When a thread obtains a lock on an object all other threads requesting that lock wait or essentially block on the object. When the original thread releases the lock other threads can acquire the lock again. This is because intrinsic locks are reentrant. Thus intrinsic locks are by nature acquired on a per thread basis rather than per request basis. This gives rise to a concept of reentrant synchronization. Because a thread can acquire a lock it already owns we call it reentrant synchronization. Without this a Thread would deadlock on itself.

public class Temp2 {
    private int age = 10;
    private synchronized void hello(String name, int age){
        String temp = name + " there";
        synchronized(this){
            this.age = age;
        }
        System.out.println(temp + " age " + age);
    }

    public static void main(String[] args){
        Temp2 t2 = new Temp2();
        t2.hello("user", 20);
    }
}

The above code demonstrated the concept of reentrant synchronization. Below figure is the disassembled version of above code.

image

Lets walk through the sample output of disassembled code.

A. Shows the ACC_SYNCHRONIZED flag. The JVM automatically enters the monitor on the ‘this‘ object when it encounters this flag.

B. This is a monitorenter instruction set. It enters the monitor on the variable popped at point C. in the diagram which happens to be our object. The LocalVariableTable shows the java object ref/variable mapping with the assembly variable mapping.

D. Shows the monitorexit instruction. After this instruction the monitor is again available for entry by any other thread.

Reentrancy facilitates the java OOP principle of encapsulation but at the locking mechanism level. Without reentrant behaviors threads can deadlock as the waiting threads would never get the change to own the lock once its already taken.

State Visibility Guarantees

Locking idioms not just helps us in controlling access around program ‘critical paths’ but also allows us to coordinate access and guarantee consistency and durability of sate visibility operations. This is an important consideration which JVM specification offers as a subtle guarantee. Without this guarantee there would actually be little or no sense in actually employing synchronization to control thread access operations on shared data. The JVM specs guarantee that while a thread is blocked waiting for the lock, since another thread is using it, it does not see any changes to the state invariants until the ‘block’ is opened. Once the blocking thread owns the lock, it sees all and complete changes that the previous thread made to the shared invariants.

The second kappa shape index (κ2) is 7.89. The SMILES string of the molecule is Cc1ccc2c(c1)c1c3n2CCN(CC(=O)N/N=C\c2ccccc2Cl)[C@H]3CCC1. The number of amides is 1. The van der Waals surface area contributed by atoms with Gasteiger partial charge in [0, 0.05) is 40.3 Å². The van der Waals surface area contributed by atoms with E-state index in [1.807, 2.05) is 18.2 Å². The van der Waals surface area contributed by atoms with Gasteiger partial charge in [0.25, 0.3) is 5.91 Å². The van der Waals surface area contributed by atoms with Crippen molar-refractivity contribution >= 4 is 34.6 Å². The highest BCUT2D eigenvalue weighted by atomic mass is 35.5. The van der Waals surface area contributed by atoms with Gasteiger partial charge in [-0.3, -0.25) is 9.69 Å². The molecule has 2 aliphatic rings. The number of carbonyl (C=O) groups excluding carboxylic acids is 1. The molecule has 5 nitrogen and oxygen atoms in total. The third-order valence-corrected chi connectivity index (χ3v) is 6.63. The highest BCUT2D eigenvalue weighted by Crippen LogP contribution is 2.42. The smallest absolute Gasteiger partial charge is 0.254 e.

Essentially this is just a more technical wording for a plain simple common sense operation. If you write something to a variable and read it afterwards then presuming no other write operation happened or is in progress you should see the same value in the variable which was earlier written out. Though this seems commonsense enough but its true only in single threaded model. In multithreaded setup without synchronization there can be many variations that can make it totally untrue. So locking is not just about making a group of actions atomic with respect to thread interaction (mutual exclusion) but also about ensuring that threads (other waiting threads and even itself) see the most up to date state of shared data (visibility).

Java Memory Model offers a ‘happens before’ relationship guarantee which ensures that state changes happen correctly and new changes overwrite the old ones consistently and in an idempotent manner. Java Memory Model however stresses on two important state guarantees which the class designers must understand.

  • Word Tearing Phenomenon
  • Volatile modifier

Word Tearing Phenomenon

Word tearing is a significant aspect of JVM implementations which every developer needs to be aware of. Essentially the java specification and memory model explicitly talk about this pitfall that is directly related to processor architectures and behaviors.